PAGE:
LONDON — Britain's Conservative government made sweeping promises to cut crime, improve health care and revive the pandemic-scarred economy as it laid out its plans for the next year in a tradition-steeped ceremony in Parliament — but without Queen Elizabeth II, who was absent for the first time in six decades.
The 96-year-old monarch pulled out of reading the Queen's Speech at the ceremonial State Opening of Parliament because of what Buckingham Palace calls "episodic mobility issues." Her son and heir, Prince Charles, stood in, rattling through a short speech laying out 38 bills the government plans to pass.
The speech, which is written by the government, promised Prime Minister Boris Johnson's administration would "grow and strengthen the economy and help ease the cost of living for families."
But it contained few immediate measures to relieve households struggling with soaring prices for domestic energy and food.
As well as bills on education, health care funding and "levelling up" economic opportunity to poorer regions, the speech promised laws aimed at pleasing the government's right-leaning voter base, including promises to seize "Brexit freedoms" by cutting red tape for businesses and overhauling financial services and data regulation now that Britain has left the European Union.
Some of the plans are already strongly criticized by opposition parties and civil liberties groups, including a contentious new law to outlaw disruptive protest tactics favored by groups such as Extinction Rebellion.
Human rights groups also have criticized plans for a British Bill of Rights to replace current rights laws based on the European Convention on Human Rights. Some environmentalists worry that a bill to allow "precision bred plants and animals" opens the door to genetically modified food, which is currently banned.
Johnson said before the speech that its measures would "get our country back on track" and press on with "our mission to create the high wage, high skilled jobs that will drive economic growth across our whole United Kingdom."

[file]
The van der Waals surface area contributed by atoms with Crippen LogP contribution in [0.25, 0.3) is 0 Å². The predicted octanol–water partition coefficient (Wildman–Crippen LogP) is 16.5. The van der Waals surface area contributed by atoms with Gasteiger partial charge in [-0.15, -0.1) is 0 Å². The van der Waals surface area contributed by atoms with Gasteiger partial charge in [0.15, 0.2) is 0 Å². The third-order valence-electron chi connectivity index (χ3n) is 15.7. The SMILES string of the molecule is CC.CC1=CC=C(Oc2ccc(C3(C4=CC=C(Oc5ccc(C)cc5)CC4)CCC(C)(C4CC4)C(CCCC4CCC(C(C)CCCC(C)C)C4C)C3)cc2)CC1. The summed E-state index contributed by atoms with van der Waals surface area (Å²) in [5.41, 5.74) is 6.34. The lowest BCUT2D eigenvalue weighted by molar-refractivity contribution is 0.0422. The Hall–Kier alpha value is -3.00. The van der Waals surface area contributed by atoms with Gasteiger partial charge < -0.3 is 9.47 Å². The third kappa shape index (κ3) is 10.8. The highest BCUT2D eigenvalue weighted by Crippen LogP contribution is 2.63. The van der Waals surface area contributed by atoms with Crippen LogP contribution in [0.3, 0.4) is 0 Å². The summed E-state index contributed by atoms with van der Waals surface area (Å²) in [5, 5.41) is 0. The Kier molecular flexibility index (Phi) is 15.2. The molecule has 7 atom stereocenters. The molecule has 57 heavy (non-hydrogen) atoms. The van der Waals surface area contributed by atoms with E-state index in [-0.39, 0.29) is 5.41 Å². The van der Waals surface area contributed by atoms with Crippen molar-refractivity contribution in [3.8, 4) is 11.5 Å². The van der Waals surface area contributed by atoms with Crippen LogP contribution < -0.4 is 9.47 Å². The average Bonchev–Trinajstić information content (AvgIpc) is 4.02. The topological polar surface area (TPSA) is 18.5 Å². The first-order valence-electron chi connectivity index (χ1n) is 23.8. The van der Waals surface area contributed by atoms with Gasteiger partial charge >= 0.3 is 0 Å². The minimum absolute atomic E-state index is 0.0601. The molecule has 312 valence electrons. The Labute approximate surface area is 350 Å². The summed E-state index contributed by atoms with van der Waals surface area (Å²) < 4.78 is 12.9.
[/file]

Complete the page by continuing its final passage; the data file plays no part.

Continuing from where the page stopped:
In a video message, he said the government's focus was on "growing the economy to address the cost of living."
But there was no specific new relief for soaring grocery and energy bills. Britain's inflation rate has hit 7%, and prices for domestic energy have spiked even higher, as the war in Ukraine and Western sanctions on energy-rich Russia compounded economic disruption from Brexit and the COVID-19 pandemic.
The government has given most households a 150 pound ($185) tax refund, but has rejected opposition calls for a windfall tax on the profits of big energy firms, saying that could discourage them from investing in U.K. renewable energy projects.
The opening of a new session of Parliament comes days after Johnson's Conservatives suffered a drubbing in local elections across the U.K., losing hundreds of city and regional council seats to opposition parties.
Johnson's personal popularity has been hurt by months of headlines over parties in his office and other government buildings that breached coronavirus restrictions.
Johnson was fined 50 pounds ($62) by police for attending his own surprise birthday party in June 2020 when lockdown rules barred social gatherings.
Johnson has apologized but denies knowingly breaking the rules. He faces the possibility of more fines over other parties, a parliamentary investigation into whether he misled lawmakers about his behavior and a possible no-confidence vote from his own lawmakers.
The state opening ceremony itself is a spectacular pageant steeped in the two sides of Britain's constitutional monarchy: royal pomp and political power. Traditionally the monarch travels from Buckingham Palace to Parliament in a horse-drawn carriage and reads the speech to assembled lawmakers from a golden throne, wearing a crown studded with 3,000 diamonds.
The queen has only missed two previous state openings during her 70-year reign, in 1959 and 1963, when she was pregnant with sons Andrew and Edward, respectively.
This year, Charles travelled to Parliament by car, rather than carriage, and did not wear the crown, which got its own seat. But other symbolic elements were present, including scarlet-clad Yeomen of the Guard and an official known as Black Rod who summoned lawmakers from the House of Commons to the House of Lords.
The ceremony takes place in the House of Lords, the unelected upper chamber of Parliament, because the monarch isn't allowed to set foot in the House of Commons. Ever since King Charles I tried to arrest lawmakers in 1642 and ended up deposed, tried and beheaded, the monarch has been barred from entering the Commons chamber.
In another symbol of the struggle between Commons and crown, a lawmaker is ceremonially held hostage at Buckingham Palace during the ceremony to ensure the royals' safe return.